Application of Nanocrystalline Silicon in Forward Bias Diodes
Kwong, Ian Chi Yan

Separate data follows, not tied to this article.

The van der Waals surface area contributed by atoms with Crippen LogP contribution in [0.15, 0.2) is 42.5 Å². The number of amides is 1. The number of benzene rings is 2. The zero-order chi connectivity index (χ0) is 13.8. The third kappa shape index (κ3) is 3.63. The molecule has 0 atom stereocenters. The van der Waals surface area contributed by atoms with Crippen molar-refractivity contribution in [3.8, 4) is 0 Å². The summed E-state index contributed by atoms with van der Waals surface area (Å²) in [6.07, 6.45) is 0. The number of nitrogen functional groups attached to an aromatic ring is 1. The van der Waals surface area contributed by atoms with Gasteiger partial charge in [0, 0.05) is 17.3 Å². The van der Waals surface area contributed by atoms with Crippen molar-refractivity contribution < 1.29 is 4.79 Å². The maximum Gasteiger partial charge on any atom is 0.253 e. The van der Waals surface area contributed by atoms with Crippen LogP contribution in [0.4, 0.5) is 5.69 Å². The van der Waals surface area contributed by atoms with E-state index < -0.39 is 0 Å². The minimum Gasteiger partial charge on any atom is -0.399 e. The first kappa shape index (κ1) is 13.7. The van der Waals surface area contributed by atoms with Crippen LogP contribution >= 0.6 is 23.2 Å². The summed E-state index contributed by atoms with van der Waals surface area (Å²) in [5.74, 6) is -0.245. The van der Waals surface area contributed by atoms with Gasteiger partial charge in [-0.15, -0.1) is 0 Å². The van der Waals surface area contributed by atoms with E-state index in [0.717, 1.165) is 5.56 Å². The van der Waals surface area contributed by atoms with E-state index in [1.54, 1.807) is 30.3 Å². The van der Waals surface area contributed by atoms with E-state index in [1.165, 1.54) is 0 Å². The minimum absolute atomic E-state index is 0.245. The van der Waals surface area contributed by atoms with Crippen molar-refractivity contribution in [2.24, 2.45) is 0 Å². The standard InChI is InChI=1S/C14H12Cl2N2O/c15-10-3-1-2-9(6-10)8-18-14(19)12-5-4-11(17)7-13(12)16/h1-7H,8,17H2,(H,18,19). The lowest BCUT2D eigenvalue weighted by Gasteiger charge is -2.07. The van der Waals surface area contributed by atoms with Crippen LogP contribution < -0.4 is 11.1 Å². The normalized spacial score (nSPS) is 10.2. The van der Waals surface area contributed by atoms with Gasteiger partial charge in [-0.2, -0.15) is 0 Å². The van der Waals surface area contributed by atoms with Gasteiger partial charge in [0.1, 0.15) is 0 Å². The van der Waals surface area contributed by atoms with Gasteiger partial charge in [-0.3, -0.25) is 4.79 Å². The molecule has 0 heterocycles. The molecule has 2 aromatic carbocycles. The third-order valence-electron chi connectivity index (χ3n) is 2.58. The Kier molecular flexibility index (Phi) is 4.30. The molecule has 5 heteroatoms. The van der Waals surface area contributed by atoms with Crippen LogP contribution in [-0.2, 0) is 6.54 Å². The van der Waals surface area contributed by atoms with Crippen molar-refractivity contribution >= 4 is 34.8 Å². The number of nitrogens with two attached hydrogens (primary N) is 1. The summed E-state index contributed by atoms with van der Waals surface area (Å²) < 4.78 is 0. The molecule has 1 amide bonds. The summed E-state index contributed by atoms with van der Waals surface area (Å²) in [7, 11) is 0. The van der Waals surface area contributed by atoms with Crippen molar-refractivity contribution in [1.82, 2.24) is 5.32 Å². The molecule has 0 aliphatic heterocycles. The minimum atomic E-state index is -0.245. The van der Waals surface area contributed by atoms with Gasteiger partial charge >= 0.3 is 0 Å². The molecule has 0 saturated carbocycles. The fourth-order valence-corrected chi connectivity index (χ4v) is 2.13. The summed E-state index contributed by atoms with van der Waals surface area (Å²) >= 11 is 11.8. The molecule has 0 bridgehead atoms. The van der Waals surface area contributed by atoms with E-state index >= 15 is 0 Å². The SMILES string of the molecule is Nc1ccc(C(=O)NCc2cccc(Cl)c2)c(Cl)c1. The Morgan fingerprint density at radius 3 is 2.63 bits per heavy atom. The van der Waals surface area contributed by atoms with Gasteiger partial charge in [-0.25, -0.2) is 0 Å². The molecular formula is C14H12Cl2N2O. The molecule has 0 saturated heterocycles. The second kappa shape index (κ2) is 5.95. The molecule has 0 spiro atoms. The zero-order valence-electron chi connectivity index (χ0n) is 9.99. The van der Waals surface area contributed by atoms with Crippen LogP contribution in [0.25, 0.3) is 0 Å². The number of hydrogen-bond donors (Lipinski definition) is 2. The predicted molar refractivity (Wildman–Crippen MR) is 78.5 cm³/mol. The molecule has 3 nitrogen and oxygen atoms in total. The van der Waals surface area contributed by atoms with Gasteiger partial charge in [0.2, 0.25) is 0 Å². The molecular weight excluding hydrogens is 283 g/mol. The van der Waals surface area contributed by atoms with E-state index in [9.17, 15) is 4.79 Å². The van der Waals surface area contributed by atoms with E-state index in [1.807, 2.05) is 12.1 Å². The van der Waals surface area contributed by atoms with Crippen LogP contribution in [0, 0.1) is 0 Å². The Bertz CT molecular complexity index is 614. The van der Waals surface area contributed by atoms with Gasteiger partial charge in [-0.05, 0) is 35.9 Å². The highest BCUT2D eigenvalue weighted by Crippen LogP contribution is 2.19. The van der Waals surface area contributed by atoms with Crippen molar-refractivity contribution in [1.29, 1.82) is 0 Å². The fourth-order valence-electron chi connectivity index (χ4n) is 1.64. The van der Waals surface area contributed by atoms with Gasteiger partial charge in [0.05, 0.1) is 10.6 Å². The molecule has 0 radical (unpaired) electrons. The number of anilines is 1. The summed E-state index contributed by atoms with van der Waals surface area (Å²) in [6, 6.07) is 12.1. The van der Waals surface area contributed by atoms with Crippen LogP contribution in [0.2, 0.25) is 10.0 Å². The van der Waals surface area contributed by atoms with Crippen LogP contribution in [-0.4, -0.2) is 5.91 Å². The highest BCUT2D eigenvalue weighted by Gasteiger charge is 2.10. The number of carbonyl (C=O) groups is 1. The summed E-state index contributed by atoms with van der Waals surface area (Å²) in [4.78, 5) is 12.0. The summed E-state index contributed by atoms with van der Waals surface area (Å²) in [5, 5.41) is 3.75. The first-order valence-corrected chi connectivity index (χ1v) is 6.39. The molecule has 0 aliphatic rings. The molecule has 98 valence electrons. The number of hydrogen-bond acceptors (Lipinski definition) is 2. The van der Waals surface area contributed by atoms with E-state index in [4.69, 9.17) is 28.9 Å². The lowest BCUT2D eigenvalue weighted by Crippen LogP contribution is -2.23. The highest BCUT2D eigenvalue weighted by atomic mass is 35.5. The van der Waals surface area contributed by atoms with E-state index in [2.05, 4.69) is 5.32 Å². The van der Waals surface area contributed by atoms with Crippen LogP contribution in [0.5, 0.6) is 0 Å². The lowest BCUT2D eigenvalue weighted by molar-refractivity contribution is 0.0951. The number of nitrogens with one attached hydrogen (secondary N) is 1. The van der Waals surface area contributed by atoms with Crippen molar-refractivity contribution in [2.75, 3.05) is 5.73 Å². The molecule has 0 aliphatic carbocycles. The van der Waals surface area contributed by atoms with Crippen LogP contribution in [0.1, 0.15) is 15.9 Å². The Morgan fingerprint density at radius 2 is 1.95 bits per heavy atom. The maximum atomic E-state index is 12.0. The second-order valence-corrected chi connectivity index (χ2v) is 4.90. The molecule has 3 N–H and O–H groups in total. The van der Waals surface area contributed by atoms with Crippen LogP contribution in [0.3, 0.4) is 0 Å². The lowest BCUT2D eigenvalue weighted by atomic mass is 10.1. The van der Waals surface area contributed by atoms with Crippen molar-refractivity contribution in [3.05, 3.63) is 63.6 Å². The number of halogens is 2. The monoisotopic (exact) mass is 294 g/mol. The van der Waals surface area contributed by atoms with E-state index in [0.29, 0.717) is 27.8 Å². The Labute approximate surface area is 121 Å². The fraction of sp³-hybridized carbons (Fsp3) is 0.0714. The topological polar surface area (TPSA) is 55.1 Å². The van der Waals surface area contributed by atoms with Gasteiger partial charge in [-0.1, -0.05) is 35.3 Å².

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Nanocrystalline silicon (nc-Si:H) is an attractive material for fabrication of low temperature, large area electronic devices due to superior properties versus the traditional amorphous silicon (a-Si:H) and polycrystalline silicon (polySi). Nanocrystalline silicon possess higher carrier mobility and better stability than a-Si:H and better device uniformity and lower fabrication cost than polySi. This thesis looks at the application of nc-Si:H material in fabricating two different diodes used for rectification and light generation. Optimization of n-type nc-Si:H deposited via plasma enhanced vapor chemical deposition (PECVD) was achieved through adjusting the concentration ratio of phosphine (PH3) dopant source gas versus silane (SiH4). Optimizing for dark conductivity, n+ nc-Si:H material with dark conductivity of 25.3 S/cm was deposited using a [PH3]/[SiH4] ratio of 2%. Using the optimized n+ nc-Si:H film, a p-n junction diode utilizing an undoped and an n+ nc-Si:H layers was fabricated designed for rectification use. The diode achieved a current density of 1 A/cm2, an ON/OFF current ratio of 106 and a non-ideality factor of 1.9. When the 200*200µm2 nc-Si:H diodes were employed in a full-wave bridge rectifier, a 2.6 V direct current voltage could be generated from an input sine wave signal with amplitude 2 VRMS and frequency of 13.56 MHz, thus demonstrating the feasibility of using nc-Si:H to fabricate diodes for using on radio frequency identification (RFID) tags. Nanocrystalline silicon was also applied in fabrication of a light emitting diode (LED), by utilizing the nanocrystals embedded inside nc-Si:H, inside which recombination of carriers could result in radiative recombination. By limiting the deposition time of the nc-Si:H, 10 – 20 nm thick films of nc-Si:H were used to fabrication a p-i-n structure LED with average crystallite size between 7.5 nm to 13.7 nm corresponding to an theoretical emission wavelengths in the near infrared region of 875 nm to 963 nm. Unfortunately, light emission from the nc-Si:H LED were not detected using two different methods. Undetectable emission could have been due to a combination of low recombination efficiency due to carriers recombining in defects in the a-Si:H matrix and majority of current travelling completely through the nc-Si:H films without recombining. A study of the thin intrinsic nc-Si:H films used in the LED was carried out. The thin films were found to be highly defected, with large variation in current-voltage relationship measured and hysteresis observed in the IV characteristic. Annealing the nc-Si:H films were found to cause a drop in conductivity explained through hydrogen effusion from the nc-Si:H film during annealing. Passivation of defects was achieved through the use of hydrogen plasma which resulted in a lowering of activation energy measured in the film. Oxygen plasma was also trialed for passivating the nc-Si:H film but the effect was only a temporary increase in current conduction attributed to oxygen ions chemisorbing temporarily at the film surface.